Praying for Others
Jesus encourages us to pray for ourselves. He also encourages us to pray for others. So he teaches us to pray, not my Father but our Father; not give me today  my daily bread but give us today our daily bread.
    When we look at the life of Jesus, we soon discover that such praying  involves sacrifice because it means becoming involved with people --- in their pain and fear. So we find Jesus leaning over a woman with a fever ( Luke 4:40), touching diseased people (Luke 4:40) and even placing his hand on a leper (Luke 5:13). But as we saw in chapter 2, Jesus also kept in close touch with God-praying to him frequently.
    Because he was involved with God and with men and women, he became a bridge on which God and needy people met. In the same way, we can become a bridge where God meets the people we are praying for. This happens when we keep in touch with our heavenly Father and, at the same time, become involved with people. Just being involved with people is not enough. That can be quite powerless.  And just being in touch with God is not enough. That can be running away from the world. For such prayer to be effective, we need a foot in both camps---- like the bridge:

    Sometimes it is hard to know how to pray for others particularly when their stories are very sad or their problems big. On such occasions, it can be helpful simple to recognize that, when we pray, God is with us. Aware of his presence, we can hold into his loving arms the person or the people we are concerned about in the same way as we might hold into a mother's arms her crying child recognizing that she knows how best to look after her own baby.
    Sometimes it helps to talk to God about the people we want to pray for. When we use words, it is very important that we do not waste time by describing the problem to God. He already knows what the problem is and what the person needs. When we pray with or without words, we should remember that Jesus is praying for that person too.  He always stands at the throne of grace interceding for us (Hebrews 7:25). We therefore need to find out what he is praying for this person and echo that prayer. Any other prayer will be a waste of time and breath. Sometimes, instead of giving us words to pray, God gives us the gift of tears and we find ourselves coming into his presence and weeping ----- for individuals, families or national tragedies. We need to recognize these tears for what they are ---- a gift from God to help us to pray effectively. We also need to remember that God can translate these tears so there is no need for us to find words to go with them.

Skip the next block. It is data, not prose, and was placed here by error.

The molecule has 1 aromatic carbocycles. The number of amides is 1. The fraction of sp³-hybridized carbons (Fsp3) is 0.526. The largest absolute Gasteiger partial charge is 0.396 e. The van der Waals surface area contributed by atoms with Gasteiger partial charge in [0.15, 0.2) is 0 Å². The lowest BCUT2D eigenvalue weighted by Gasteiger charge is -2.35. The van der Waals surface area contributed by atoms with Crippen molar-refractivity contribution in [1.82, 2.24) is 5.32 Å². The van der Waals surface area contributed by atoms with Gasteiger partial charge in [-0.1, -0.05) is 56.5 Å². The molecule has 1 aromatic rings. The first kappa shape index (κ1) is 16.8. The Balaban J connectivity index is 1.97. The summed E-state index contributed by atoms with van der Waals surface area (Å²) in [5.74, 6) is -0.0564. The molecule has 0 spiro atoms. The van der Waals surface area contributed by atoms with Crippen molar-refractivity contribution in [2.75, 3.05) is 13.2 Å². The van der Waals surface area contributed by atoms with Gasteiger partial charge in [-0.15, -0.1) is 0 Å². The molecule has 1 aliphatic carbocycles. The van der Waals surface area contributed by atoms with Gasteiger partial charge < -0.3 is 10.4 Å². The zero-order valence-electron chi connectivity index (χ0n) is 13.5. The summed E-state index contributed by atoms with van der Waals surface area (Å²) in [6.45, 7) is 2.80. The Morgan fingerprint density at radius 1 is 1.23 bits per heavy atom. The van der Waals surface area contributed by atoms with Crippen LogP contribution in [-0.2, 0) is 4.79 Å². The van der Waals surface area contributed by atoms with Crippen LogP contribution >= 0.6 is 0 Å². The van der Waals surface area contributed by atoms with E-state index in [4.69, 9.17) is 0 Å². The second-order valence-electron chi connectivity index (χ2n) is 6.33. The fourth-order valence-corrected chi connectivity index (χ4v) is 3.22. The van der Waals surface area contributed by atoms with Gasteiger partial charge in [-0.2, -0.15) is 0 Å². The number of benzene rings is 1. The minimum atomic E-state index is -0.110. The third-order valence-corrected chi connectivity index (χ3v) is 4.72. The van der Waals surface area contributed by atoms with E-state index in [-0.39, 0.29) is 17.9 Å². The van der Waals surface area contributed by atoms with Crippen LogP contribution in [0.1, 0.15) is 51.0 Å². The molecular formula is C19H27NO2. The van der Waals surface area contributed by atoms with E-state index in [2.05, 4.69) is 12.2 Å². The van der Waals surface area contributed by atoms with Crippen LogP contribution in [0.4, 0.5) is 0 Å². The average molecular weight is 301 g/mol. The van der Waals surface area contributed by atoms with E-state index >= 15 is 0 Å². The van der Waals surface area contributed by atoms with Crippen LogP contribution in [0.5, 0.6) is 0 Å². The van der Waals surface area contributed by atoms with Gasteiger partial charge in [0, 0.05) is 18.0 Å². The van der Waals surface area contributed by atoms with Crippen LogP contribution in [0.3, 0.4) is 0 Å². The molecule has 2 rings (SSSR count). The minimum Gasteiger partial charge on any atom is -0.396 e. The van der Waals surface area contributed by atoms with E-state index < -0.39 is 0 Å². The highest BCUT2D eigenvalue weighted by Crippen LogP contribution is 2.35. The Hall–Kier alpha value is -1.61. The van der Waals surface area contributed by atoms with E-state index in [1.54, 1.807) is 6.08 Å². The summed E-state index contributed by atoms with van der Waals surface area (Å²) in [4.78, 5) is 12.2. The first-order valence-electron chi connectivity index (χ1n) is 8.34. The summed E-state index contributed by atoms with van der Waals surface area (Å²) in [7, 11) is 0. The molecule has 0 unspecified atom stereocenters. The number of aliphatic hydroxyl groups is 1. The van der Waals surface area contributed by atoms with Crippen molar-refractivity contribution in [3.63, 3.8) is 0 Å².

The same is true of another strange form of prayer. Paul calls it groaning:
            'The Spirit helps us in our weakness. We do not know what we ought to pray
            , but the Spirit himself intercedes for us with groans that words cannot express.
                                                                                                        (Romans 8:26)
    The Father understands this language just as well as the words we pray.
    The Holy Spirit sometimes helps us in another way --- by giving us the gift of tongues. Tongues is a spiritual language -- not the language which our mother taught us when we were a child, but a special language given to us by God which only he understands. It is a powerful language as a brave missionary called Jackie Pullinger once discovered. God gave to Jackie a love for the drug addicts and prostitutes of Hong Kong. So she went to live in the part of the city where they lives. At first everything seemed very strange and she wondered how she could ever begin to tell these people about Jesus. One day God reminded her of the gift of tongues, so she would walk around the city every day praying in this spiritual language. This is how she described what she found:
    'I learned that praying in tongues was to help people when they did not know how to pray or had run out of words. Desperate by this time to see evidence of God's power in action I began to pray privately in tongues for the dying in the Walled City. After about six weeks I noticed a difference ..... Extraordinary things began to happen. A gangster fell to his knees in the streets, acknowledging Jesus and weeding. Another, who had been badly beaten up, was miraculously healed..... Praying in tongues was making me more sensitive to what the Holy Spirit was doing. Soon I lost count of the number of changed lives around me.
    And there is another way of praying for others. It is the prayer a blind man once used when he heard the footsteps of Jesus coming his way. He cried out in a loud voice:
            Jesus, Son of David, have mercy on me!' (Mark 10:46)
    Christians in the Middle East and in other countries have found that this prayer is very powerful. We can pray it for ourselves: 'Lord Jesus Christ, Son of God, have mercy on me' or we can pray it for other
people: ' Lord Jesus Christ, Son of God, have mercy on my mother, have mercy on my country.' This prayer is so simple that, like praying in tongues, we can pray it while we are working, looking a meal with a friend or with the family.
    So prayer is not only talking to God, trusting God, being loved, found and silent before him, it also involves asking him we need to remember that nothing is too small to bring to him, and nothing is too big.
As the Angel Gabriel said to Mary:
            'Nothing is impossible with God.'
            Jackie Pullinger: Crack in the Wall. Hadder and Stoughton 1989,p.28.

Copy Right: Afghan Christians Web Page 2000